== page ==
Friday, 2 December 2011

The updated Access Agreements

I've already posted on the institutions which have revised their Access Agreements. OFFA have now published additional details, including the names of the institutions in question. The list isn't a very surprising one. What interests me is the mix of the changes implemented.

  • an increase of £37.4m in fee waivers;
  • a reduction of £13.8m in bursaries and scholarships;
  • a reduction of £2.1m in outreach and retention measures; and
  • a reduction of £16.3m in headline fees.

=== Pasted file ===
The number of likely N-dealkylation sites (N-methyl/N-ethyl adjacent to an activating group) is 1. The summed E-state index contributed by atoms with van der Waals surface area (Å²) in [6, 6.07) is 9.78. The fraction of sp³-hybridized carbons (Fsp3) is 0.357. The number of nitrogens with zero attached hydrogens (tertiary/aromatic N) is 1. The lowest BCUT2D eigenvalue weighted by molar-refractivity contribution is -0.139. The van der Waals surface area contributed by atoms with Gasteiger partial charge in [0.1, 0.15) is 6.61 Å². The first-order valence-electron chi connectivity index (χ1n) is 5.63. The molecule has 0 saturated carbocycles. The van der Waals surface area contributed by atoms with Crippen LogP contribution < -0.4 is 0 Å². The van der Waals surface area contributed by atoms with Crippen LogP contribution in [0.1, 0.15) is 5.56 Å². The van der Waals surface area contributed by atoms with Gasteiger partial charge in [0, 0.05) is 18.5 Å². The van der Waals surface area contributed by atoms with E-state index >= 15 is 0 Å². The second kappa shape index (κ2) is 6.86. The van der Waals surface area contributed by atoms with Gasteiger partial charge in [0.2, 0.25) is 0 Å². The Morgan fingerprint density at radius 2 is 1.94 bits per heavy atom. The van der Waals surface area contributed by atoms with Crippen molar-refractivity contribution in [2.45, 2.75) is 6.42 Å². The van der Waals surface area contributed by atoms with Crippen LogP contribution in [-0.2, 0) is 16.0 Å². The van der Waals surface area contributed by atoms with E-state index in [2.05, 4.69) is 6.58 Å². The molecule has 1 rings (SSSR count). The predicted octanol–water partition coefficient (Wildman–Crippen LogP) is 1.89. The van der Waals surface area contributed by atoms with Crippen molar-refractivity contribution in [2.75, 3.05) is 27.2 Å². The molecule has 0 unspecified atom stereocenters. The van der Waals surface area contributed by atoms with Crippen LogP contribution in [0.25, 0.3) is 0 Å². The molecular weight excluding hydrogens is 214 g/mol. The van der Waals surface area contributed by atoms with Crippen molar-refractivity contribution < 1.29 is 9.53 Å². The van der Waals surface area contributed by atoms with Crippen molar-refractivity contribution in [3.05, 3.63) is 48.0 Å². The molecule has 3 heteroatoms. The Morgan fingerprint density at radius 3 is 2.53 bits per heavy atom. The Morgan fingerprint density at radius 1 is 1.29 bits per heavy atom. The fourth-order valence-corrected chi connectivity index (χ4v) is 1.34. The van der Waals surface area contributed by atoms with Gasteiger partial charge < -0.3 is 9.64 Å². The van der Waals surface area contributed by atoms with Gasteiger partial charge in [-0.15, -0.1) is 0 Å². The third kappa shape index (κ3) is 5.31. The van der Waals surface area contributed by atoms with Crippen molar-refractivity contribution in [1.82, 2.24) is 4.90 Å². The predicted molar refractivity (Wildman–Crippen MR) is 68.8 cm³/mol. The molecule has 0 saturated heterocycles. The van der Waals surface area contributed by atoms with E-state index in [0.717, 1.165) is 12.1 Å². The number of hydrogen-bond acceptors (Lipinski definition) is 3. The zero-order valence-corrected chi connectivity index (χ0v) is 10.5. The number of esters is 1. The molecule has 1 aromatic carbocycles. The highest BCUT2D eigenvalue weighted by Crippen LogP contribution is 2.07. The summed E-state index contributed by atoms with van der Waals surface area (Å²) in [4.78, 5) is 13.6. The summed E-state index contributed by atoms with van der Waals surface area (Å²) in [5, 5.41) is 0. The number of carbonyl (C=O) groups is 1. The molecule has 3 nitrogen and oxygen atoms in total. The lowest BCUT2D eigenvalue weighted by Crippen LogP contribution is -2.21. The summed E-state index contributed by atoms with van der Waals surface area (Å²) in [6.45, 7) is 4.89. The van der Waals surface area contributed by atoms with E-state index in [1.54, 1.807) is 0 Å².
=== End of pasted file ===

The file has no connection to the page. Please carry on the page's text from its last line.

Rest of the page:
These figures show quite clearly that reducing the price to Government - fees less waivers - has been the key driver here. A £53.7 million saving for the Government has been funded partly from £15.9 million less in outreach, scholarships and bursaries. In other words nearly a third of the saving has been taken straight out of students' pockets. The rest will have to be made up of larger class sizes and the like.

It may be that the market will prefer these slightly cheaper offerings. Leeds Trinity may now seem better value than Leeds Met, likewise London South Bank may seem better value than East London. But this is sheer speculation: there is no actual market process at work here. This is a point made earlier today by William Cullerne Browne, but (and I say this entirely without false modesty) six months ago by me.

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